Who's afraid of the SAT?



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The College Board dropped the acronym “Scholastic Aptitude Test” in 1997, making the SAT stand for nothing. Fast forward to the pandemic, when colleges and universities nationwide adopted test-optional applications. Those changes continued well past Covid-19’s peak, suggesting a widespread belief that standardized tests hold little value.

But the perception of standardized testing seems to be rising. Elite colleges like MIT, Dartmouth and Yale are reinstating their SAT requirements.

As a high school senior who just went through the college application process — and found SAT prep at times dreadful — I couldn’t agree more with this restoration.

Aside from standardized test scores, the entire college application process seems very subjective. Essays and interviews clearly are, but so are grades and GPAs. In my own high school, two students taking the same class but with two different teachers can have vastly different grading experiences. The variety of GPAs is even worse — different schools have different GPA scales across the nation. Try comparing a 4.0, 4.3, 5.0, 5.3 or even an 11-point grade scale.

With this lack of standardization in high school academics, it’s not surprising that both students and admissions officers benefit from having standardized test scores. Students want to show off their scholastic prowess through standardized tests, and admission officers can compare students’ academic preparedness.

Despite this, the common argument against standardized tests is that they favor students from wealthier families. But as someone who has taken more than 20 practice SATs, completed over 1,700 practice questions on Khan Academy, taken the SAT three times and now tutors other students for the test, I can confidently say that the SAT itself isn’t biased toward the wealthy. I have yet to encounter a question that relied on knowledge about art collecting or summering in Milan (if that’s what the wealthy still do). And SAT questions are “vetted to weed out potential racially-, ethnically-, or class-biased questions,” according to Adam Tyner of the Thomas B. Fordham Institute.

It is true that wealthier test-takers can afford expensive test prep resources and elite tutoring. But this doesn’t mean standardized testing harms non-wealthy students — it actually does the opposite.

Consider students who don’t attend schools with lots of AP classes or have the chance to develop and show their full academic potential. These students can still obtain high SAT scores, proving that they have similar academic skills as students with more opportunities. A high score demonstrates academic potential. The SAT acts as a great equalizer.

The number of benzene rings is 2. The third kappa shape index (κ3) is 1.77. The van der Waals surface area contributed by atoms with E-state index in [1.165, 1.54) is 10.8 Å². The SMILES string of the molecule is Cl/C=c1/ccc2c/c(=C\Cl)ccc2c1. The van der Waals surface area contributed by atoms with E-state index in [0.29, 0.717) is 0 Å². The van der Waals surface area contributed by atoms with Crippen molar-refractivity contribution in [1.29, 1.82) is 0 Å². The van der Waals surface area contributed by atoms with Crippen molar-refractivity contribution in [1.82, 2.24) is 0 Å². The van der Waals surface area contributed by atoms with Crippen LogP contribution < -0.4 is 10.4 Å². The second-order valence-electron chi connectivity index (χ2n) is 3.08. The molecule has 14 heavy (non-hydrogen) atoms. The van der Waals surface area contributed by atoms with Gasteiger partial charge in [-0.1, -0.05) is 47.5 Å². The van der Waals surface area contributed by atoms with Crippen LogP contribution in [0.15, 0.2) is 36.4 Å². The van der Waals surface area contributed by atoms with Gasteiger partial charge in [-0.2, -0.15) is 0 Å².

And the inequality in test prep is changing. There are now free weekly SAT peer-tutoring classes online. Such online peer tutoring has been shown to produce a 40-to-55-point increase in SAT scores. Khan Academy offers free SAT test prep material, and research conducted by Khan Academy and the College Board shows that studying for 20 hours on Khan Academy is associated with a 115-point average score increase.

I used Khan Academy’s free SAT prep program and a self-paced online SAT prep program that cost $400, essentially a question bank organized by topic. It was expensive, but still more affordable than the name-brand 30-hour $2,200 prep class. With Khan Academy, the online question bank, and around 250 hours of studying, my first official SAT score was 300 points higher than my first practice test. Non-wealthy students can succeed on standardized tests.

In fact, having test-optional policies can actually harm low-income students. Researchers at Dartmouth found that many low-income students didn’t submit their test scores, which would have helped them be admitted. The students thought their scores were too low, but admissions officers would have seen the scores as evidence of overcoming adversity and potential for success at Dartmouth. If applicants were required to submit, the outcome could have been different.

Beyond providing a standardized metric to measure academic preparedness and offering an opportunity for students to demonstrate their potential despite socioeconomic barriers, the most compelling reason for keeping the SAT is for what it represents — and it’s more than just the number of questions someone gets right.

The young people I’ve tutored attended twice-a-week 75-minute Zoom sessions at night, completed practice problems and took multiple practice tests. Their scores reflect the time they spent studying between school, extracurriculars, jobs and other responsibilities. It represents not only academic aptitude but also time management and dedication, the same traits required for success in any level of education, especially college.

That’s probably why researchers at Dartmouth found that standardized test scores are a better predictor of college success than high school grades. Not surprising for a test that is supposed to measure “college readiness.”

Sidhi Dhanda is a senior at Hopkinton High School in Hopkinton, Mass., and will be attending Harvard University this fall.



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